Purpose of Tracheostomy

  • Bypass upper airway obstruction
  • Facilitate removal of secretions
  • Permit long-term mechanical ventilation
  • Permit oral intake and speech


Advantages of Tracheostomy

  • Less risk of long term damage to airway
  • Increased patient comfort than with an endotracheal tube
  • Patient can eat
  • Mobility is increased


Parts/Equipment of Tracheostomy

  • Trach tube with cuff (inflated or deflated)
    • Purpose of inflated cuff = risk of aspiration, mechanical ventilation
  • Faceeplate secured with tracheostomy ties
  • Inner cannula (disposable or nondisposable)
  • Obturator used for insertion/reinsterion; readily accessible at bedside
  • Replacement tube (current size and one size smaller)
  • Sterile normal saline
  • Ambu bag
  • Trach care supplies and suction equipment
  • Humidification with air or oxygen


Indications for Suctioning

  • Coarse crackles
  • Moist cough
  • High pressure alarm on mechanical ventilation
  • Restlessness/aggitation
  • Increased HR, Increased RR
  • Patient Request
  • Visible secretions


Frequency of Tracheostomy Suctioning

Assess need every 2 hours; not a set schedule prn for indications on for suctioning


Pre-procedure Tracheostomy Suctioning

  • Explain procedure to patient
  • Preoxygenation for 3-4 breaths or at least 1 minute. Can be delivered from ventilator, menual resuscitation bag, or having patient take deep breaths while administering increased O2
  • Give 100% oxygen for patients without COPD and 60% for patient with COPD
  • Amount of suction/negative pressure
    • Adults = negative 120-150 mm Hg with tubing occluded
    • Children = negative 60-100 mm Hg
  • Sterile saline may be instilled to thin out thick and tenacious secretions but it is not routinely administered (no evidence support of its effectiveness and can contribute to bacteria in the lungs)


Procedure of Tracheostomy Suctioning

  • Sterile technique imperative
  • 10 seconds suction time with each pass of catheter for adults, 5 seconds for children
  • 30 seconds or 3-4 breaths between suction passes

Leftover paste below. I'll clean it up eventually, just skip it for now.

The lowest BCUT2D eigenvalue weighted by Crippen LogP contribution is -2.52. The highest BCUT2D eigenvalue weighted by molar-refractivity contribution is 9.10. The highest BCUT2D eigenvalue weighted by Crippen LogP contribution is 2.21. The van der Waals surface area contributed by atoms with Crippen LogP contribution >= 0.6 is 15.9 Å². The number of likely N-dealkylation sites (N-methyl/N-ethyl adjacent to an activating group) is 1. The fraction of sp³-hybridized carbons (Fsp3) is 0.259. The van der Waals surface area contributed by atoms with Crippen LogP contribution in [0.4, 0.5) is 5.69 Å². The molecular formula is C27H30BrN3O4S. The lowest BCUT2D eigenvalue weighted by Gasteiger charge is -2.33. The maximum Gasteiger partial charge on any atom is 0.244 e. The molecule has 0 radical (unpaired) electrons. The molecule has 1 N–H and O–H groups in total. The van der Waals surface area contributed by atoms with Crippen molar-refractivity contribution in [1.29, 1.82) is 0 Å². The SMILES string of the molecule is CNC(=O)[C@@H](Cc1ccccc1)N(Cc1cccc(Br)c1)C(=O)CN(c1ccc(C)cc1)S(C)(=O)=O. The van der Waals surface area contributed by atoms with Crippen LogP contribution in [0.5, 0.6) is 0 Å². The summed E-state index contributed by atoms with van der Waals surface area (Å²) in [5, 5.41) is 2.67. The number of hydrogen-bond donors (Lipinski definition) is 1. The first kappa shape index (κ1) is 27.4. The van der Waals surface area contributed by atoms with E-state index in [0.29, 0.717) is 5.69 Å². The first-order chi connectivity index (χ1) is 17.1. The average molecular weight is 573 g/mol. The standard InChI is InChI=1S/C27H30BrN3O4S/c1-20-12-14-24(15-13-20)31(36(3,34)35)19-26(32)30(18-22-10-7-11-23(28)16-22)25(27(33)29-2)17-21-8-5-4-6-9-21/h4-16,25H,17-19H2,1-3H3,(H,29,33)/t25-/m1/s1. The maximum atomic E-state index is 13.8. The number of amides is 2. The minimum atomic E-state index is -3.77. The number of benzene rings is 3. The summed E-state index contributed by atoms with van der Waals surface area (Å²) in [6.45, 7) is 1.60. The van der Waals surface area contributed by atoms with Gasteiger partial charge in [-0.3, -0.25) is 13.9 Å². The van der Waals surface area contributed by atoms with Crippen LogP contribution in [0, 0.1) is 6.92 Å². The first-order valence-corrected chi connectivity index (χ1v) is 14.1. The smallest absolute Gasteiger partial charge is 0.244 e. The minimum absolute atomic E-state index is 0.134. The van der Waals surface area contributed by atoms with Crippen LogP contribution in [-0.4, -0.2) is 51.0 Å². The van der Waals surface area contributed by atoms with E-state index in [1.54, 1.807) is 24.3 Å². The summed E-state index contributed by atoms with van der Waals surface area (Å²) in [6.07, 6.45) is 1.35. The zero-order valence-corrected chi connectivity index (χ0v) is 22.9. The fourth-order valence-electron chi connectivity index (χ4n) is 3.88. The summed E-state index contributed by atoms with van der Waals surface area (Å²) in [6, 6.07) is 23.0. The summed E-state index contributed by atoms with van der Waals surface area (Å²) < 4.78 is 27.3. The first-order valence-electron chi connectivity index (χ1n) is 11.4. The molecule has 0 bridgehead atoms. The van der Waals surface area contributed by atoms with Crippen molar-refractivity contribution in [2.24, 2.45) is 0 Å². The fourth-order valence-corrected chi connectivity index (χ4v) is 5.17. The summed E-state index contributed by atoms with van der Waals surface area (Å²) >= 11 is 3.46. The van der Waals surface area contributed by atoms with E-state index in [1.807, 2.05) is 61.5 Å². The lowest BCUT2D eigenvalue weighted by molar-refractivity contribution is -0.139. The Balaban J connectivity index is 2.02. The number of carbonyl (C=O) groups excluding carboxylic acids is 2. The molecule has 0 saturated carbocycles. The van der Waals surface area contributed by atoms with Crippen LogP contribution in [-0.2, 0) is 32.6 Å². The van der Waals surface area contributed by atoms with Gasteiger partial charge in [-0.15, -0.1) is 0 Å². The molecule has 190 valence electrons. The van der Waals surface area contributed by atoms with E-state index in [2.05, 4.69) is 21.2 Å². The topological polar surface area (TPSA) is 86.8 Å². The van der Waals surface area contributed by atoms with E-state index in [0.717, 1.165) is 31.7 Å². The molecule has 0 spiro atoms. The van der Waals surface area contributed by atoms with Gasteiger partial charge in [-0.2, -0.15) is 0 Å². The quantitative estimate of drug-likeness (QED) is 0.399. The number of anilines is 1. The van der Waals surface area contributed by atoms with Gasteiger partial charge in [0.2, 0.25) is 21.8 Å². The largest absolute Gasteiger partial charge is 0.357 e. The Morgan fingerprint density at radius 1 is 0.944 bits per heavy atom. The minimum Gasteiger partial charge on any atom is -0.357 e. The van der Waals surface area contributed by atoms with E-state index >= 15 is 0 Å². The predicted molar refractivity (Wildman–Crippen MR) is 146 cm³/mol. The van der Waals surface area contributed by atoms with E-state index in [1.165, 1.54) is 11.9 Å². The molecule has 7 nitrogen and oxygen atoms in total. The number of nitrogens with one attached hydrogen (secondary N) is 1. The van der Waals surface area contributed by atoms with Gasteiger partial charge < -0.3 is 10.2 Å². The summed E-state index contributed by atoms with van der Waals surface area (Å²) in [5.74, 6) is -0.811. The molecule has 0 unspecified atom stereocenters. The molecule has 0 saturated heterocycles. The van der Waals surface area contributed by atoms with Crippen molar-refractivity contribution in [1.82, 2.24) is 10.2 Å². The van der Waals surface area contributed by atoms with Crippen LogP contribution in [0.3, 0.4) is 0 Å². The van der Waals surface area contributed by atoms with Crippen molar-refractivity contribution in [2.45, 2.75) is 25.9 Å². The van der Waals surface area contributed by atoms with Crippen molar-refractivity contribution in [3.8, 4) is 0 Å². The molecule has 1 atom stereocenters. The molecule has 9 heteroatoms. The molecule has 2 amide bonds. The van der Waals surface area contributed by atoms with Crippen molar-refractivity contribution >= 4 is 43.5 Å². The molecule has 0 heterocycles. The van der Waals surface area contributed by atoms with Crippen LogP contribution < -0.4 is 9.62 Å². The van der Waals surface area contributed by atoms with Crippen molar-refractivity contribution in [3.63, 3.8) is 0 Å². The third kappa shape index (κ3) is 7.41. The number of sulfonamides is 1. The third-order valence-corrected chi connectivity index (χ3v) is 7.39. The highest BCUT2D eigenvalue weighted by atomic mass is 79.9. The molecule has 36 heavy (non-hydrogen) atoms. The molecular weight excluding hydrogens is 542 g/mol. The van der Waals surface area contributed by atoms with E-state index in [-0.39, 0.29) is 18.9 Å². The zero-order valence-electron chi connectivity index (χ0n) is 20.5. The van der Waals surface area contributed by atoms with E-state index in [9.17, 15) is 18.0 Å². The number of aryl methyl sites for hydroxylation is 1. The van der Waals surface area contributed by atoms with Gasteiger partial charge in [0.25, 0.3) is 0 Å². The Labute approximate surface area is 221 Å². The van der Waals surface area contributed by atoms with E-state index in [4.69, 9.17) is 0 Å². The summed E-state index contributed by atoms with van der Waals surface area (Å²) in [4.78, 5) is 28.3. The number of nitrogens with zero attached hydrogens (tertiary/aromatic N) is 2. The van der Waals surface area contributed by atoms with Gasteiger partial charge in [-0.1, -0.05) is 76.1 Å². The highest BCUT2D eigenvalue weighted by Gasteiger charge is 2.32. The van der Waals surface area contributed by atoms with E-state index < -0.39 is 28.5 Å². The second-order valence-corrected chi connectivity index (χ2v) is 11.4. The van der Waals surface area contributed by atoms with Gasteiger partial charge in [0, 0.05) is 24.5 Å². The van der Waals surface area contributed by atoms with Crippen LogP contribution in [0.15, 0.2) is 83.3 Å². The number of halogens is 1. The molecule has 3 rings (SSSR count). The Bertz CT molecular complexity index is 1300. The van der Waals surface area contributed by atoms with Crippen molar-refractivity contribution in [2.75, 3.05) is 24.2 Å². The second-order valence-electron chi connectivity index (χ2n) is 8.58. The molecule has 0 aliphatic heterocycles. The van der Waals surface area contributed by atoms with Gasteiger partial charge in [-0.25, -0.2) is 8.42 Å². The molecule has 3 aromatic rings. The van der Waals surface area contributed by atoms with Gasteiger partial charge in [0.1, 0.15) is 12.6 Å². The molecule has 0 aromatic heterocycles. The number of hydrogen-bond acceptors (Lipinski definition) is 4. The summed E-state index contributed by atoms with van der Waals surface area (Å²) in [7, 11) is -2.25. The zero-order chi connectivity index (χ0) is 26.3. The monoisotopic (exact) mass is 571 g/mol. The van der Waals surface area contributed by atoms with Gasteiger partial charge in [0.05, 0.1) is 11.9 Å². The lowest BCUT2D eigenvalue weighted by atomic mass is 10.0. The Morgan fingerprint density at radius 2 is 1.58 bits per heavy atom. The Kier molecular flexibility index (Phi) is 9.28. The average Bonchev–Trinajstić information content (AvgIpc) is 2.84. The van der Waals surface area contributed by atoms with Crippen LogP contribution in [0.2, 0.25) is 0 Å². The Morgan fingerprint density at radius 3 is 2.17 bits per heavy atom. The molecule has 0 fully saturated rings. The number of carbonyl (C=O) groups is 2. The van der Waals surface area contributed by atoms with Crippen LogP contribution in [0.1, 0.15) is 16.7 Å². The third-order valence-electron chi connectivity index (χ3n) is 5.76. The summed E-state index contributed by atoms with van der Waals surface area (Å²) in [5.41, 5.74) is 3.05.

• Suction until airway is clear, limit to as few as needed
  • Indications for discontinuing procedure:
    • If the HR decreases by 20 or increases by 40
    • If cardiac dysrhythmias develop
    • If SpO2 decreases below 90%


Post-Procedure of Tracheostomy Suctioning

  • Return O2 to prior setting
  • Assess effectiveness of procedure
  • Note LOC, color, R. status
  • Rinse catheter with NS; dispose after single use
  • Document time of suctioning, response to suctioning including VS, SpO2 and lung sounds, and character and amount of secretions


Purpose of tracheostomy care

To prevent infection


Equipment/Procedure of Tracheostomy Care

  • Sterile technique is imperative
  • Waterproof container/barrier: used to maintain sterility
  • Cleaning the inner cannula, stoma, and faceplate:
    • Remove inner cannula first
    • Use sterile NS and/or H20 to cleanse all areas
    • Shake, pat, or let air dry
    • Assess tracheostomy site for drainage and excoriation
  • Tracheostomy Dressing:
    • Avoid unless excessive dainage
    • DO NOT CUT GAUZE (to avoid release of fibers)
  • Tracheostomy Ties:
    • Two person technique is optimal to avoid accidental decannulation
    • Leave room for 1 finger under tie
    • Velcro ties not appropriate for children or confused patients


Complications of Tracheostomy

  • Avoid infection with aspectic technique and proper trach care
  • Avoid obstruction with suction, humidification, adequate hydration, cough and deep breath, clean/change inner cannula
  • Prevent accidental decannulation by securing tube in place
  • Communication:
    • Hand signals
    • Communication on board
    • One way speaking valve: closes on exhalation, remove during sleep
    • Artificial voice boxes for laryngectomy patients
  • Assessing Swallowing:
    • Inflate cuff (can deflate for subsequent feedings if no aspiration detected)
    • Suction mouth
    • Raise HOB, tip head forward
    • Have suction equipment ready


What are the benefits of suctioning using the close-suction technique VS the open suction technique?

With CST, oxygenation and ventilation can be maintained during suctioning and exposure to secretions is reduced